As expected, Governor Larry Hogan signed an executive order today, requiring all Maryland public schools to open after Labor Day, beginning next year. But opponents questioned its legality, and the governor’s motives.
In making his announcement on the boardwalk at Ocean City, the governor said it will help the state’s economy, because families will be able to extend their summer vacations.
“Starting Maryland public schools after Labor Day is not just a family issue,” Hogan said. “It’s an economic and public safety issue that draws clear, strong, bipartisan support among an overwhelming majority of Marylanders.”
The governor’s office cited a 2013 economic impact study by Maryland’s Bureau of Revenue Estimates. It says opening schools after Labor Day would add more than $74 million to the state’s economy.
The governor also used the announcement to take a shot at Baltimore County for having 37 schools without air conditioning.
The later start date, he said, “will even prevent Baltimore County, which unfortunately has failed to air condition its schools, from losing so many days of school due to heat-related closures.”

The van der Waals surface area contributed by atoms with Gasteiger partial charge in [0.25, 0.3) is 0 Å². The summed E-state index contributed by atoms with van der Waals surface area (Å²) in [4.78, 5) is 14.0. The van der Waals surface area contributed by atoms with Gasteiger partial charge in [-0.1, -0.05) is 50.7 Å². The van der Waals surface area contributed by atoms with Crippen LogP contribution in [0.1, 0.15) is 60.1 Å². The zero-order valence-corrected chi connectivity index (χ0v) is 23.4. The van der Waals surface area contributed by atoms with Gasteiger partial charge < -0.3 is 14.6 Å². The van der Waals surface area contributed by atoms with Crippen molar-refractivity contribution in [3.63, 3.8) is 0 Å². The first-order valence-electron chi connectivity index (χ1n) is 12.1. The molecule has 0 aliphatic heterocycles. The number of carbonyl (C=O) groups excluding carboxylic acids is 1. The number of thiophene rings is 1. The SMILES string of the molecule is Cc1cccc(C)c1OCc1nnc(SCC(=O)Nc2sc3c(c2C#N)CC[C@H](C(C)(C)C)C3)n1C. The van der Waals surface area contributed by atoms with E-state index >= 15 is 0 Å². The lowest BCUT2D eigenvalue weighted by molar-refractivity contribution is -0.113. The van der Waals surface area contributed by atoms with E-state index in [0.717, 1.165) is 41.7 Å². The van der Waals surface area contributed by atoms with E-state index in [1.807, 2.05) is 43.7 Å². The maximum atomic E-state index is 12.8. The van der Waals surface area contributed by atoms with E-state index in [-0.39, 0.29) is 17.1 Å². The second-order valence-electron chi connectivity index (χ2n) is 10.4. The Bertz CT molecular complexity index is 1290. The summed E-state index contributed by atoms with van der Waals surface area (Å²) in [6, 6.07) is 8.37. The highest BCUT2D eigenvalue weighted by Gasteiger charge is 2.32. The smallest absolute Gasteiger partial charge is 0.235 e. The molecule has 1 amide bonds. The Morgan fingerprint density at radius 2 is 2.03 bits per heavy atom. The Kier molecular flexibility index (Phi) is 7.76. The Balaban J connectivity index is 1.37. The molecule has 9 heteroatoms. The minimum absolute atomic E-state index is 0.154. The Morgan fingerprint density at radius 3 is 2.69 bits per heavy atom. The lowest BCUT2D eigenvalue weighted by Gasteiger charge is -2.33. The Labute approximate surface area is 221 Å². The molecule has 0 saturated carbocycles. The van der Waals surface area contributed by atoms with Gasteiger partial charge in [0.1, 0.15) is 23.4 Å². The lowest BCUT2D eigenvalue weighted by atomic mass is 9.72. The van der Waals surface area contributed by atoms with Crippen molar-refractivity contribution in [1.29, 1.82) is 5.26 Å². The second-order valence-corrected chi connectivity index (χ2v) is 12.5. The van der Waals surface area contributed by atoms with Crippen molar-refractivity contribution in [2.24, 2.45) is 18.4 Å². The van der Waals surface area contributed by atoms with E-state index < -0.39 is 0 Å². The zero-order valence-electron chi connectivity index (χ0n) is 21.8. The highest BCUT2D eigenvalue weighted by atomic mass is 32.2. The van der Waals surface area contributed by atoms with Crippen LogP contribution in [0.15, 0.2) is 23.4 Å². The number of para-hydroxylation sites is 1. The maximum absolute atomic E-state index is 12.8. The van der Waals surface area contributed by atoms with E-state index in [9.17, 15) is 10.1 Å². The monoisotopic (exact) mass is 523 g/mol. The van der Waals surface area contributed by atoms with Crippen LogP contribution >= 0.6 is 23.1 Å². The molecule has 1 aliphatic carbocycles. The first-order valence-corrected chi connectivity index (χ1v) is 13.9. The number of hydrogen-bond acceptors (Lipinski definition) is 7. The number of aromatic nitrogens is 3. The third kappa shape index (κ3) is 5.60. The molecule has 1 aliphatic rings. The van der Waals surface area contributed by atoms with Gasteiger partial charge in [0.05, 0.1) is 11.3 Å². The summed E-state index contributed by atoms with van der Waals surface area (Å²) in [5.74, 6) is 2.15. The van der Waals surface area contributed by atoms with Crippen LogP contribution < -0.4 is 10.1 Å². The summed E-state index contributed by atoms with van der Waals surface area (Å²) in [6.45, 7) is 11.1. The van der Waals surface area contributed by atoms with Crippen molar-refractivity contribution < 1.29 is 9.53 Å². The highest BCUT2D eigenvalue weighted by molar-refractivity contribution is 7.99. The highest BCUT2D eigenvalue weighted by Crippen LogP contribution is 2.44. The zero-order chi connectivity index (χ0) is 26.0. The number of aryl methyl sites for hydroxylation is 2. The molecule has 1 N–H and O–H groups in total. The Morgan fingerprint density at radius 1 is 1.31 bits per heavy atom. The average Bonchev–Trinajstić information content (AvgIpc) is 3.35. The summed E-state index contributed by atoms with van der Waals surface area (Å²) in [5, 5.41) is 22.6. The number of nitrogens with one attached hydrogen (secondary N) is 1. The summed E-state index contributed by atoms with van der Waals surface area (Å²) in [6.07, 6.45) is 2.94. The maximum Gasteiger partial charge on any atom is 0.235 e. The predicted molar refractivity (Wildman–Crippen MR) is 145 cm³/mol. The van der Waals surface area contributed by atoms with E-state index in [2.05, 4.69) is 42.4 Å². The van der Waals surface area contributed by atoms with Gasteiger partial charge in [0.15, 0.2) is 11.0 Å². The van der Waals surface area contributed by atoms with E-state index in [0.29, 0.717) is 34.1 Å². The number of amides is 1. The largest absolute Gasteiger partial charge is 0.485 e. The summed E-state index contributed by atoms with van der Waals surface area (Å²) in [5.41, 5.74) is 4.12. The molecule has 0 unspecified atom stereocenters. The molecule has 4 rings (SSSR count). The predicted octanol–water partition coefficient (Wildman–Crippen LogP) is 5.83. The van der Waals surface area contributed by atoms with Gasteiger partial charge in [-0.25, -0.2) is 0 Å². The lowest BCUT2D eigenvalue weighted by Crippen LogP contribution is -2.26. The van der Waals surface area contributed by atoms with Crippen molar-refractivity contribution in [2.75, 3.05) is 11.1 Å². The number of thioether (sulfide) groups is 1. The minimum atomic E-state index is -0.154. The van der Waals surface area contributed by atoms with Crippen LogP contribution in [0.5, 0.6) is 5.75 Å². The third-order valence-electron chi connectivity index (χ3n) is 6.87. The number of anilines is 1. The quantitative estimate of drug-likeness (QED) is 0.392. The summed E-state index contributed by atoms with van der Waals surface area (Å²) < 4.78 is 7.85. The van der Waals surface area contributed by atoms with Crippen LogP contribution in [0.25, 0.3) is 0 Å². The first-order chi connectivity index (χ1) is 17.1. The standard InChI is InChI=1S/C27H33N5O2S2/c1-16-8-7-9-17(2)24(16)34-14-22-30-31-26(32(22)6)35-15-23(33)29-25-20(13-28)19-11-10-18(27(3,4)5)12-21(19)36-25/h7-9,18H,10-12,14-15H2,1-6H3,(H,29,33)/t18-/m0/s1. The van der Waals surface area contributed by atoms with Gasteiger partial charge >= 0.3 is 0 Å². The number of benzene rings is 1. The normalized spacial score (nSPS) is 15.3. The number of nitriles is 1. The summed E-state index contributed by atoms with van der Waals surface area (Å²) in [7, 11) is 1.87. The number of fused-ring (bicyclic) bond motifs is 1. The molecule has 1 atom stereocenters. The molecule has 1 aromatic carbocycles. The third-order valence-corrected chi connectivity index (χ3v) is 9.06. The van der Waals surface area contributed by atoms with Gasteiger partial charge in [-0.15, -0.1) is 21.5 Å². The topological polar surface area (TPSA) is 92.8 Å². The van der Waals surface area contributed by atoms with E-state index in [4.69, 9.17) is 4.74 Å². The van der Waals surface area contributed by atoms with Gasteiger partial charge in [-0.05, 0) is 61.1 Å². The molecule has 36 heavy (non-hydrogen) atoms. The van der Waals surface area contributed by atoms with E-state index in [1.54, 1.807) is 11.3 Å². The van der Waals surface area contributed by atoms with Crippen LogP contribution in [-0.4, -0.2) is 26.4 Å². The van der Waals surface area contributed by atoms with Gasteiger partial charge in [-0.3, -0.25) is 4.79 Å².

The county plans to have air conditioning in all of its schools by 2019.
The Governor also said schools will have to close by June 15.
Baltimore County School Superintendent Dallas Dance said that could shorten breaks during the year.
“School systems will have to look at the number of days within those breaks which include spring break, too,” Dance said.
Under the executive order, school systems can ask for a waiver to be exempt from the post-Labor Day start date. But they would have to apply for it annually and show a “compelling justification” for why the waiver should be granted.
Opponents of Hogan’s move are asking Attorney General Brian Frosh to weigh in on whether the order is legal.
State Senate President Thomas V. ”Mike” Miller, Jr. Called it “extraordinary and legally questionable.” Miller pointed out that State Comptroller Peter Franchot was at the governor’s announcement, which gave it the appearance of “political gamesmanship.”
“The education of our students is too important to play political games like this without any input from local superintendents, boards of education, and teachers,” he said
Miller said it would have been more appropriate for the governor to submit a bill in the 2017 legislature to have schools open after Labor Day.